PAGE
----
Here's a digest from our recent webinar with workplace experts from Nationwide and AICPA & CIMA on the organisational and operational challenges teams will face as workplaces adapt to the rise of hybrid working.
Workings towards a new normal
As the concern about the Omicron variant triggers another ‘work from home’ message, organisations will have to again revert back to supporting their employees remotely. This, along with a sustained period of home working and flexibility in the locations we carry out our work has many pondering what this means in the long term and what the future model of work support looks like.
After the conversations with those from the different professional disciplines, the answer is “it depends”.
That won’t satisfy anyone who is desperate for answers but my recent conversation with Patrick O’Farrell of Nationwide and Dereck Dziva of AICPA & CIMA, in our recent webinar, demonstrates how two organisations, although thematically facing similar challenges, each had unique scenarios that they had to find solutions for.
Priorities in emerging challenges
Dereck, in a global role, had to consider different phases of the pandemic in different geographical locations. He had to consider local cultural norms. He had to consider the different spaces in different countries and their ability to provide safe work.
Patrick had to balance office spaces and retail spaces, all the while providing crucial financial services to millions. He had to beef up security in their high street locations as frustrations boiled over. But both agreed, the focus was always on their people.
First ensuring their safety and then looking at what they could do to improve and stabilise their experience whilst adjustments were made.
So that, perhaps, is really the answer for those looking for a model. It’s talking to your people and building an experience around their specific needs that support your organisation's specific objectives.
Whose voice matters?
That might sound simple but I’m not sure that there is really a consistent culture of working with employees to co-create workplace experiences, outside of the consultations that typically take place before a new build, location move or refurbishment.
Whilst those consultations are crucial and welcome, what tends to be lacking is the continuous conversation afterwards. The conversations that lead to tweaks, adjustments, review of approach, complete changes as the world evolves around us.
A need to move at a different pace, in partnership with employees, came up when we discussed location. Of course, work from anywhere means talent from anywhere, and that is an exciting prospect but with property leasing models being famously rigid and long term it is going to be very difficult for organisations to remain ‘agile’ in the locations they provide.
It’s clear, like we discussed in episode one, that service markets are going to have to rethink their model and that’s going to have a ripple effect through several connected and supporting markets.
Keeping employees central in planning
Aside from the technical challenges that the new world of work may bring there is also an expectation challenge. Dereck referred to the proverbial ‘John Doe’ who now feels like they know as much about their workplace environment as the team that is providing it to them.
Perhaps employee expectations have shifted and perhaps the power equation which one could argue sat more with employers who would make decisions about how, where and when you worked is now shifting to employees.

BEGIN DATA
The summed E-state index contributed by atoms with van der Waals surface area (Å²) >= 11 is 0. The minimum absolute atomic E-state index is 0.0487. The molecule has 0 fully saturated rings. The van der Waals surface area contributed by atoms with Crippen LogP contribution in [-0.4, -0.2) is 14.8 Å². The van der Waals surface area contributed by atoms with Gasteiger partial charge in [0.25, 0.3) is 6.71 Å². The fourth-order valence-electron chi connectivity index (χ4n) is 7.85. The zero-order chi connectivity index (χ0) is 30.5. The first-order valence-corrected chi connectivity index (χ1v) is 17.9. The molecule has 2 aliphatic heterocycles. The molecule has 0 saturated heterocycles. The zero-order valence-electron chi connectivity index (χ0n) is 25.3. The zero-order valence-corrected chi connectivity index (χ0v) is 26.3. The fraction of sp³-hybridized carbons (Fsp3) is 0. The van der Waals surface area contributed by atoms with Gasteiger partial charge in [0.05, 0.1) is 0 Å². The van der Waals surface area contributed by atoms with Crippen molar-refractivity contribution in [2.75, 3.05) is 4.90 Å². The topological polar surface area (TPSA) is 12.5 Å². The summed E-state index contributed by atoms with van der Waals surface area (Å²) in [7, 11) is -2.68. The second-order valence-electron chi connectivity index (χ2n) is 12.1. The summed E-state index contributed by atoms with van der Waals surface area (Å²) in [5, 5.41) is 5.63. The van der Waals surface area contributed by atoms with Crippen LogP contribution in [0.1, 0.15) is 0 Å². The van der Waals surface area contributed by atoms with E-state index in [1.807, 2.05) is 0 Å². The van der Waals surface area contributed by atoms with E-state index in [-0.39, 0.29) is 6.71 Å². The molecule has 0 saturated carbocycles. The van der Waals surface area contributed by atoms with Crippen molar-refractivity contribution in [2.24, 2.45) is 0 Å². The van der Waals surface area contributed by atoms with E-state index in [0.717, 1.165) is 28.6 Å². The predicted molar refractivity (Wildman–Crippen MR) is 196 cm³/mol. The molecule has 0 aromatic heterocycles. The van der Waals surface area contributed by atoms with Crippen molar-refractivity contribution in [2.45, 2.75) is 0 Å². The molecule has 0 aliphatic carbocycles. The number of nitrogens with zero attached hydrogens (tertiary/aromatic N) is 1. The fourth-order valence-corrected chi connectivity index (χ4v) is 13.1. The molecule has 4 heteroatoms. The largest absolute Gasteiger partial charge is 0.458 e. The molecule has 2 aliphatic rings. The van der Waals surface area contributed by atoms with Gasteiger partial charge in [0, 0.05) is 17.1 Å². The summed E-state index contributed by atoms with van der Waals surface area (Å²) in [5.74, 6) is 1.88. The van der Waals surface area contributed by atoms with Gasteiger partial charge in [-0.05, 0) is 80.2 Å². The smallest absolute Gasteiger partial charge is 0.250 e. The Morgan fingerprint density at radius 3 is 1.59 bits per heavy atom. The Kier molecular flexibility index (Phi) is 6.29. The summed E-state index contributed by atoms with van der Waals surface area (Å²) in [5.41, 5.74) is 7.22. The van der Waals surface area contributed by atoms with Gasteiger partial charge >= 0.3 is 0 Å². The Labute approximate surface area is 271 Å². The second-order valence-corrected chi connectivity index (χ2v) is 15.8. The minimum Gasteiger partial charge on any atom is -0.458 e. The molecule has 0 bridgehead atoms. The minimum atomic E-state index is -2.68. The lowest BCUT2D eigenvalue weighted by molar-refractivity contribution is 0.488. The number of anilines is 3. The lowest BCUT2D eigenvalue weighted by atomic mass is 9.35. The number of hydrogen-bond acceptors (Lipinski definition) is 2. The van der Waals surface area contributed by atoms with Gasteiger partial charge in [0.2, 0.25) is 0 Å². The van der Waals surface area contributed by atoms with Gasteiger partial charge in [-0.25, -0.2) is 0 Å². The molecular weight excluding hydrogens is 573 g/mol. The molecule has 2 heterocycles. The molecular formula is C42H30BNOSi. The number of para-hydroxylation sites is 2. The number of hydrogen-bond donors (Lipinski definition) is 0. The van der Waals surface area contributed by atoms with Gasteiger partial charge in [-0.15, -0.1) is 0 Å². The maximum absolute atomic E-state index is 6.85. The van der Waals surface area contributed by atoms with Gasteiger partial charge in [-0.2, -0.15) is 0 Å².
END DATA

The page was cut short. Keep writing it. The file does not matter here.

I would suggest that this should have always been the case but not in a power tussle but in a collaborative approach to creating the conditions that support good work. The pandemic may have injected some much needed focus into two areas that can support that collaboration moving forward.
The first, as a continuation of the previous point, is an increased frequency and depth in conversation with employees. Checking in with them, asking for their views. Rather than annual, ten minutes surveys, perhaps shorter, sharper interventions (although many of the solutions for these still lack the depth that workplace teams need to act; one for another time).
Data is central to workplace management
The other area is data. Something that OpenSensors CEO Yodit Stanton, states in the webinar.
As the pandemic took hold and challenges sharpened, there was a move to capture, understand and interpret data at a level not seen before March 2020. Suddenly floor spaces, occupancy levels and air quality is becoming crucial.
Working with organisations across the UK and US, Yodit has seen clients rely heavily on data to inform the designs of their workplace, plan their return to work strategies and ensure they stay ahead of the curve as workplace regulations fluctuate as COVID19 guidelines change.
The real value comes when you combine objective data like those provided by sensors with sentiment data from employees. It is that rounded view that can help workplace teams:
- Navigate the challenges in this ever changing landscape
- Help inform our decisions and give us the confidence to make them
- Measure the impact of office utilisation given the recent Government announcement, and quickly adapt when needed
So rather than search for a model, perhaps it’s a methodology that we need.
An approach. A mindset. One that says firstly we’re going to understand our people and their work as much as possible. We’re going to develop a series of programmes off the back of that. And we’ll measure how well that works and adjust as we go.
Painfully simple to say, tricky to do but very achievable and data holds the key.
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